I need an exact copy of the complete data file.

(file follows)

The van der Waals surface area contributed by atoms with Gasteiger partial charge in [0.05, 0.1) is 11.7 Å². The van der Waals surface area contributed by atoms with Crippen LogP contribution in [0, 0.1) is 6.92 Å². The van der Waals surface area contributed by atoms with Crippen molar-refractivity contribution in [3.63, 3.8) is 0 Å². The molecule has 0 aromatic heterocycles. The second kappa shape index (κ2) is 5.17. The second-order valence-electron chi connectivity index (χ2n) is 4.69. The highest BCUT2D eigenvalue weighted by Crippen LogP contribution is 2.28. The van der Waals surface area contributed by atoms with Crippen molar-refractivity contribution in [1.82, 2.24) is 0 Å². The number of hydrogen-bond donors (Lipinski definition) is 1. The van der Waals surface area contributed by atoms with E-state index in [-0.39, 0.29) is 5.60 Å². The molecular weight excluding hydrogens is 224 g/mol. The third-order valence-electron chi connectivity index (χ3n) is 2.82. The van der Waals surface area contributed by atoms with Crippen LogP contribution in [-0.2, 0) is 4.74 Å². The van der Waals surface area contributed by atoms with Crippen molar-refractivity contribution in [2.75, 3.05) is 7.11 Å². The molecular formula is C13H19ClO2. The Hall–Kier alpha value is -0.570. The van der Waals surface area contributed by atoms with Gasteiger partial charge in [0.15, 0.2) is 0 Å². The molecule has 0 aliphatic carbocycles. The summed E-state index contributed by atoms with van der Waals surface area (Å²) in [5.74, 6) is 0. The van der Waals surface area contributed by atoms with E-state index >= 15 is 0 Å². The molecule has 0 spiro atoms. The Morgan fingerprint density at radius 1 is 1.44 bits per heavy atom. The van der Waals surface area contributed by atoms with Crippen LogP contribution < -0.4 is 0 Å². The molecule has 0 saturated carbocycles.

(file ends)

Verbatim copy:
The van der Waals surface area contributed by atoms with Gasteiger partial charge in [0.05, 0.1) is 11.7 Å². The van der Waals surface area contributed by atoms with Crippen LogP contribution in [0, 0.1) is 6.92 Å². The van der Waals surface area contributed by atoms with Crippen molar-refractivity contribution in [3.63, 3.8) is 0 Å². The molecule has 0 aromatic heterocycles. The second kappa shape index (κ2) is 5.17. The second-order valence-electron chi connectivity index (χ2n) is 4.69. The highest BCUT2D eigenvalue weighted by Crippen LogP contribution is 2.28. The van der Waals surface area contributed by atoms with Crippen molar-refractivity contribution in [1.82, 2.24) is 0 Å². The number of hydrogen-bond donors (Lipinski definition) is 1. The van der Waals surface area contributed by atoms with E-state index in [-0.39, 0.29) is 5.60 Å². The molecular weight excluding hydrogens is 224 g/mol. The third-order valence-electron chi connectivity index (χ3n) is 2.82. The van der Waals surface area contributed by atoms with Crippen LogP contribution in [-0.2, 0) is 4.74 Å². The van der Waals surface area contributed by atoms with Crippen molar-refractivity contribution in [2.75, 3.05) is 7.11 Å². The molecular formula is C13H19ClO2. The Hall–Kier alpha value is -0.570. The van der Waals surface area contributed by atoms with Gasteiger partial charge in [0.15, 0.2) is 0 Å². The molecule has 0 aliphatic carbocycles. The summed E-state index contributed by atoms with van der Waals surface area (Å²) in [5.74, 6) is 0. The van der Waals surface area contributed by atoms with E-state index >= 15 is 0 Å². The molecule has 0 spiro atoms. The Morgan fingerprint density at radius 1 is 1.44 bits per heavy atom. The van der Waals surface area contributed by atoms with Crippen LogP contribution < -0.4 is 0 Å². The molecule has 0 saturated carbocycles.